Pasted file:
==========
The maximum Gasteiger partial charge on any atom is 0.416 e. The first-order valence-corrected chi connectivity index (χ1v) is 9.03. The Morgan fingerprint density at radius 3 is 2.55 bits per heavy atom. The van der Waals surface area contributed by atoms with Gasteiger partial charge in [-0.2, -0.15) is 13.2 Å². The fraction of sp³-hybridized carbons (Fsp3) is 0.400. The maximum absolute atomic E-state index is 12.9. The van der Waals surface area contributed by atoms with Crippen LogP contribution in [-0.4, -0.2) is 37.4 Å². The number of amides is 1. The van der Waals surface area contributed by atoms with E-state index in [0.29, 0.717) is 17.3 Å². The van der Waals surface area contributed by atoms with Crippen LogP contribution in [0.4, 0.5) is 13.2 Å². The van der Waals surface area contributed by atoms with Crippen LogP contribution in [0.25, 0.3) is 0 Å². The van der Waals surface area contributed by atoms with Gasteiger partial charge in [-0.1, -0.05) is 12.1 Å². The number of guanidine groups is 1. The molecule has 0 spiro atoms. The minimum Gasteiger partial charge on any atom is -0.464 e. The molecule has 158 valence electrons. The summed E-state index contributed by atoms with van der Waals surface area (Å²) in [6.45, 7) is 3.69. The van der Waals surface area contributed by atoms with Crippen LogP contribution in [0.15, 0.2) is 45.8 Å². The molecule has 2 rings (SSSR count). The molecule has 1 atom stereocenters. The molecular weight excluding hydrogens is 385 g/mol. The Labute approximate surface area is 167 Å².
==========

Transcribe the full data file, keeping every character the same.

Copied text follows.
The maximum Gasteiger partial charge on any atom is 0.416 e. The first-order valence-corrected chi connectivity index (χ1v) is 9.03. The Morgan fingerprint density at radius 3 is 2.55 bits per heavy atom. The van der Waals surface area contributed by atoms with Gasteiger partial charge in [-0.2, -0.15) is 13.2 Å². The fraction of sp³-hybridized carbons (Fsp3) is 0.400. The maximum absolute atomic E-state index is 12.9. The van der Waals surface area contributed by atoms with Crippen LogP contribution in [-0.4, -0.2) is 37.4 Å². The number of amides is 1. The van der Waals surface area contributed by atoms with E-state index in [0.29, 0.717) is 17.3 Å². The van der Waals surface area contributed by atoms with Crippen LogP contribution in [0.4, 0.5) is 13.2 Å². The van der Waals surface area contributed by atoms with Crippen LogP contribution in [0.25, 0.3) is 0 Å². The van der Waals surface area contributed by atoms with Gasteiger partial charge in [-0.1, -0.05) is 12.1 Å². The number of guanidine groups is 1. The molecule has 0 spiro atoms. The minimum Gasteiger partial charge on any atom is -0.464 e. The molecule has 158 valence electrons. The summed E-state index contributed by atoms with van der Waals surface area (Å²) in [6.45, 7) is 3.69. The van der Waals surface area contributed by atoms with Crippen LogP contribution in [0.15, 0.2) is 45.8 Å². The molecule has 2 rings (SSSR count). The molecule has 1 atom stereocenters. The molecular weight excluding hydrogens is 385 g/mol. The Labute approximate surface area is 167 Å².